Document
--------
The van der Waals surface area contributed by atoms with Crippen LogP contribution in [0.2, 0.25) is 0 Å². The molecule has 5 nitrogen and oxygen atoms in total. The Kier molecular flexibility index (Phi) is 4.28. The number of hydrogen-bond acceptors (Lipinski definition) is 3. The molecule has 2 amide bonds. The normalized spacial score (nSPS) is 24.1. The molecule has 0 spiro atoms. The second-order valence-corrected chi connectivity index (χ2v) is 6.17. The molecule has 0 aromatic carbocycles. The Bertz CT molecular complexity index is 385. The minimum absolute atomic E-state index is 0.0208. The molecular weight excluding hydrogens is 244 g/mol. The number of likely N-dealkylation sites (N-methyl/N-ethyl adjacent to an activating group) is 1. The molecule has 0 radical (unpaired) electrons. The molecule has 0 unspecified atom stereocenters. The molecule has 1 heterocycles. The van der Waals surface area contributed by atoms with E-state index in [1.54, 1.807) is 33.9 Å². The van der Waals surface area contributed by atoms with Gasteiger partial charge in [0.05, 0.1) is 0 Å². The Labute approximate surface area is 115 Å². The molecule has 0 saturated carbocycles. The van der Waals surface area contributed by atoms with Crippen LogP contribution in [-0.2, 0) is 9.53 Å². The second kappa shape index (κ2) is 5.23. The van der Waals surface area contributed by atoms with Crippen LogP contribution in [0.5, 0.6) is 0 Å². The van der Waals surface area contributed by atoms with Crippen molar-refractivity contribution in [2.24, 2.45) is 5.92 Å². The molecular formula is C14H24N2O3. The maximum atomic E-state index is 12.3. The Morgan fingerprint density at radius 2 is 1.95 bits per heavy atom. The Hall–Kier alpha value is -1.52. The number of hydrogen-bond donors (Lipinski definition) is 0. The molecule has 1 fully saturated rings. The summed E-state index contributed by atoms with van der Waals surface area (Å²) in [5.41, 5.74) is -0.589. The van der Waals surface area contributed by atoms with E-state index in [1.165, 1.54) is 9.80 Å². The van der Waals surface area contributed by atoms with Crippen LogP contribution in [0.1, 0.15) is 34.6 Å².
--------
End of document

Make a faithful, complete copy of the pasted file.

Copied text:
The van der Waals surface area contributed by atoms with Crippen LogP contribution in [0.2, 0.25) is 0 Å². The molecule has 5 nitrogen and oxygen atoms in total. The Kier molecular flexibility index (Phi) is 4.28. The number of hydrogen-bond acceptors (Lipinski definition) is 3. The molecule has 2 amide bonds. The normalized spacial score (nSPS) is 24.1. The molecule has 0 spiro atoms. The second-order valence-corrected chi connectivity index (χ2v) is 6.17. The molecule has 0 aromatic carbocycles. The Bertz CT molecular complexity index is 385. The minimum absolute atomic E-state index is 0.0208. The molecular weight excluding hydrogens is 244 g/mol. The number of likely N-dealkylation sites (N-methyl/N-ethyl adjacent to an activating group) is 1. The molecule has 0 radical (unpaired) electrons. The molecule has 0 unspecified atom stereocenters. The molecule has 1 heterocycles. The van der Waals surface area contributed by atoms with E-state index in [1.54, 1.807) is 33.9 Å². The van der Waals surface area contributed by atoms with Gasteiger partial charge in [0.05, 0.1) is 0 Å². The Labute approximate surface area is 115 Å². The molecule has 0 saturated carbocycles. The van der Waals surface area contributed by atoms with Crippen LogP contribution in [-0.2, 0) is 9.53 Å². The second kappa shape index (κ2) is 5.23. The van der Waals surface area contributed by atoms with Crippen LogP contribution in [0.5, 0.6) is 0 Å². The van der Waals surface area contributed by atoms with Crippen molar-refractivity contribution in [2.24, 2.45) is 5.92 Å². The molecular formula is C14H24N2O3. The maximum atomic E-state index is 12.3. The Morgan fingerprint density at radius 2 is 1.95 bits per heavy atom. The Hall–Kier alpha value is -1.52. The number of hydrogen-bond donors (Lipinski definition) is 0. The molecule has 1 fully saturated rings. The summed E-state index contributed by atoms with van der Waals surface area (Å²) in [5.41, 5.74) is -0.589. The van der Waals surface area contributed by atoms with E-state index in [1.165, 1.54) is 9.80 Å². The van der Waals surface area contributed by atoms with Crippen LogP contribution in [0.1, 0.15) is 34.6 Å².